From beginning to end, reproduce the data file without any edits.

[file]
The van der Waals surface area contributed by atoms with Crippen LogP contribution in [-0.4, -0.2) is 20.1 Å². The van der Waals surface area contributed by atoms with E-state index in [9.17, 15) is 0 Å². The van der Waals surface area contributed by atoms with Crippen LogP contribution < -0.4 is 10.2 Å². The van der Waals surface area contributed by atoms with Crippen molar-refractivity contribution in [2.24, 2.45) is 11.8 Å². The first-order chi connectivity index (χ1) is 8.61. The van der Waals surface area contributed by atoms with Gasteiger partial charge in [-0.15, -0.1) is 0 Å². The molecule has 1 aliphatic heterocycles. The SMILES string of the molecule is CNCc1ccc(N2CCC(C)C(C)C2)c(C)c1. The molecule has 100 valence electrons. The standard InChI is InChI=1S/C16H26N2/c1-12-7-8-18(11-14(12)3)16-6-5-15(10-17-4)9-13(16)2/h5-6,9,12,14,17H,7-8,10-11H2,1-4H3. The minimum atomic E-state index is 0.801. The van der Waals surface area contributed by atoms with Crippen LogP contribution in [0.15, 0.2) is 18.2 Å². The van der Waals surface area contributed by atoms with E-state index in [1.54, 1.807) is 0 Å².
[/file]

The van der Waals surface area contributed by atoms with Crippen LogP contribution in [-0.4, -0.2) is 20.1 Å². The van der Waals surface area contributed by atoms with E-state index in [9.17, 15) is 0 Å². The van der Waals surface area contributed by atoms with Crippen LogP contribution < -0.4 is 10.2 Å². The van der Waals surface area contributed by atoms with Crippen molar-refractivity contribution in [2.24, 2.45) is 11.8 Å². The first-order chi connectivity index (χ1) is 8.61. The van der Waals surface area contributed by atoms with Gasteiger partial charge in [-0.15, -0.1) is 0 Å². The molecule has 1 aliphatic heterocycles. The SMILES string of the molecule is CNCc1ccc(N2CCC(C)C(C)C2)c(C)c1. The molecule has 100 valence electrons. The standard InChI is InChI=1S/C16H26N2/c1-12-7-8-18(11-14(12)3)16-6-5-15(10-17-4)9-13(16)2/h5-6,9,12,14,17H,7-8,10-11H2,1-4H3. The minimum atomic E-state index is 0.801. The van der Waals surface area contributed by atoms with Crippen LogP contribution in [0.15, 0.2) is 18.2 Å². The van der Waals surface area contributed by atoms with E-state index in [1.54, 1.807) is 0 Å².